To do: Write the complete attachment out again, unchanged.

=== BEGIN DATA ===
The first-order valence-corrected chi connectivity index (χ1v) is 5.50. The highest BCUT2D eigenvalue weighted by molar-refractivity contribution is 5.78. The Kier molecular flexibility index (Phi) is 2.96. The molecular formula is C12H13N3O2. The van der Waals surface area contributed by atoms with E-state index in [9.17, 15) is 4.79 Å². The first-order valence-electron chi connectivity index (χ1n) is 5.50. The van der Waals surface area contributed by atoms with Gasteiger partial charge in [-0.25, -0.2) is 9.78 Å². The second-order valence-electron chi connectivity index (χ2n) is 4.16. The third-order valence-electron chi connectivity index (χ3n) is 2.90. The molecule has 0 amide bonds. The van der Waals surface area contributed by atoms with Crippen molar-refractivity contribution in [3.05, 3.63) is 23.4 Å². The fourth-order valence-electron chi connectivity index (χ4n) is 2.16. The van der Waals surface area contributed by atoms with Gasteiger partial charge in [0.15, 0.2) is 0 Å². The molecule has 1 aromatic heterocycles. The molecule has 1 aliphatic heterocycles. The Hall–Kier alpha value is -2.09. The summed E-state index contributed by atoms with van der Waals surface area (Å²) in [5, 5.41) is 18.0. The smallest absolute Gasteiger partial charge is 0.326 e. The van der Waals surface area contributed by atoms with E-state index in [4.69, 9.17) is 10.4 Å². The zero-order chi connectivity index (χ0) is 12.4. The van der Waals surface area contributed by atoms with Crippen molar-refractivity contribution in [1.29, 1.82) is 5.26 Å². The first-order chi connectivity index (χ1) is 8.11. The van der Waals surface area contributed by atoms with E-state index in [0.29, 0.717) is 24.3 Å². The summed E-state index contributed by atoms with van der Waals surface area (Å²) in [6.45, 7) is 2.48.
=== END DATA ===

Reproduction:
The first-order valence-corrected chi connectivity index (χ1v) is 5.50. The highest BCUT2D eigenvalue weighted by molar-refractivity contribution is 5.78. The Kier molecular flexibility index (Phi) is 2.96. The molecular formula is C12H13N3O2. The van der Waals surface area contributed by atoms with E-state index in [9.17, 15) is 4.79 Å². The first-order valence-electron chi connectivity index (χ1n) is 5.50. The van der Waals surface area contributed by atoms with Gasteiger partial charge in [-0.25, -0.2) is 9.78 Å². The second-order valence-electron chi connectivity index (χ2n) is 4.16. The third-order valence-electron chi connectivity index (χ3n) is 2.90. The molecule has 0 amide bonds. The van der Waals surface area contributed by atoms with Crippen molar-refractivity contribution in [3.05, 3.63) is 23.4 Å². The fourth-order valence-electron chi connectivity index (χ4n) is 2.16. The van der Waals surface area contributed by atoms with Gasteiger partial charge in [0.15, 0.2) is 0 Å². The molecule has 1 aromatic heterocycles. The molecule has 1 aliphatic heterocycles. The Hall–Kier alpha value is -2.09. The summed E-state index contributed by atoms with van der Waals surface area (Å²) in [5, 5.41) is 18.0. The smallest absolute Gasteiger partial charge is 0.326 e. The van der Waals surface area contributed by atoms with E-state index in [4.69, 9.17) is 10.4 Å². The zero-order chi connectivity index (χ0) is 12.4. The van der Waals surface area contributed by atoms with Crippen molar-refractivity contribution in [1.29, 1.82) is 5.26 Å². The first-order chi connectivity index (χ1) is 8.11. The van der Waals surface area contributed by atoms with E-state index in [0.29, 0.717) is 24.3 Å². The summed E-state index contributed by atoms with van der Waals surface area (Å²) in [6.45, 7) is 2.48.